Loss of Rights by Public Disclosure

The Effect of Public Disclosure

You should not reveal your idea to others before arranging for patent protection. In fact, it is best not to disclose the invention until at least "patent pending" status is obtained. Furthermore, if you fail to apply for a patent in a timely manner, you risk having your invention become unpatentable and free for anyone to use.

It is important to understand that any public disclosure of your invention prior to applying for patent protection may affect your chances of actually obtaining patent protection. For example, if you are using or considering using a website to market your product or service, you should be advised that posting information on the Internet means openly disclosing that idea to the public which could potentially undermine your efforts to patent that idea.

Don't Risk Everything!

In some countries, any public exposure of an idea prior to filing an application for a patent will prevent the issuance of a patent. In the U.S., there is a one year grace period to file a patent application after the first public exposure.

One (1) Year Grace Period in the U.S.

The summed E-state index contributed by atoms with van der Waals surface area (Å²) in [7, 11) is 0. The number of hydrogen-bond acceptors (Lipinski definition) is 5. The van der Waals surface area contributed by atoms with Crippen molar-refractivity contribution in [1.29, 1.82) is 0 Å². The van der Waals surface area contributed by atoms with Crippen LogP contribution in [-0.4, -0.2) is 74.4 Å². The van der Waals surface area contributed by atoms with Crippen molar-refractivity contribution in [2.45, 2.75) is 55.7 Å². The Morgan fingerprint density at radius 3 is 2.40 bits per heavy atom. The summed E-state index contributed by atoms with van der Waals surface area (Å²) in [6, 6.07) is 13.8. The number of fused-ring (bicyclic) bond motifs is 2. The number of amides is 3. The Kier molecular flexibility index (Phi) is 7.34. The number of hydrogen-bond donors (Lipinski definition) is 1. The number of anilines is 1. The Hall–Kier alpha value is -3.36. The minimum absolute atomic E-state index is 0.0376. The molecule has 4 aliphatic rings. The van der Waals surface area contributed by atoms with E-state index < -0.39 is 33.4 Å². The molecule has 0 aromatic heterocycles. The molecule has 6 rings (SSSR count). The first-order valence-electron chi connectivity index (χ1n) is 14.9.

By law, you will lose the benefits of U.S. patent protection if your patent application is not filed in the U.S. within one year of being publicly exposed. This public exposure can be a publication about the invention anywhere in the world. Public exposure can also be a sale, an offer of sale or public use of the invention in this country.

No Grace Period in Many Other Countries

Outside the U.S., valid patent rights may be impossible to obtain if the invention is publicly disclosed even one day before the filing of a patent application. To avoid these harsh penalties, it is vital to file your patent application promptly and obtain "patent pending" status before marketing your idea.


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